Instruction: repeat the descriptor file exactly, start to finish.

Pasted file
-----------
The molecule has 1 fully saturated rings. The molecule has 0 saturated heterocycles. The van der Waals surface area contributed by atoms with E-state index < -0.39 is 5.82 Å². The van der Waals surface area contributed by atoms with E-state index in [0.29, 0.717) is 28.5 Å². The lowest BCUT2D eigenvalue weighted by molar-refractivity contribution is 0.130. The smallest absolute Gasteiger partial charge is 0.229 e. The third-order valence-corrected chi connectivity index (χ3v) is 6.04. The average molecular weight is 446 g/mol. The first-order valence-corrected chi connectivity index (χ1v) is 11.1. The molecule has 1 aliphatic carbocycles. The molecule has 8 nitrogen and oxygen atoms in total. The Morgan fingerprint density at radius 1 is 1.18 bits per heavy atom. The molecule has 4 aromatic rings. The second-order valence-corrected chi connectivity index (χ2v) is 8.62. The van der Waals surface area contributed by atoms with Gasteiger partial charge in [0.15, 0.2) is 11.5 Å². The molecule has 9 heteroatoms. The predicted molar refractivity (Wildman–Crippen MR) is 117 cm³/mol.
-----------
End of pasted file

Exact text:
The molecule has 1 fully saturated rings. The molecule has 0 saturated heterocycles. The van der Waals surface area contributed by atoms with E-state index < -0.39 is 5.82 Å². The van der Waals surface area contributed by atoms with E-state index in [0.29, 0.717) is 28.5 Å². The lowest BCUT2D eigenvalue weighted by molar-refractivity contribution is 0.130. The smallest absolute Gasteiger partial charge is 0.229 e. The third-order valence-corrected chi connectivity index (χ3v) is 6.04. The average molecular weight is 446 g/mol. The first-order valence-corrected chi connectivity index (χ1v) is 11.1. The molecule has 1 aliphatic carbocycles. The molecule has 8 nitrogen and oxygen atoms in total. The Morgan fingerprint density at radius 1 is 1.18 bits per heavy atom. The molecule has 4 aromatic rings. The second-order valence-corrected chi connectivity index (χ2v) is 8.62. The van der Waals surface area contributed by atoms with Gasteiger partial charge in [0.15, 0.2) is 11.5 Å². The molecule has 9 heteroatoms. The predicted molar refractivity (Wildman–Crippen MR) is 117 cm³/mol.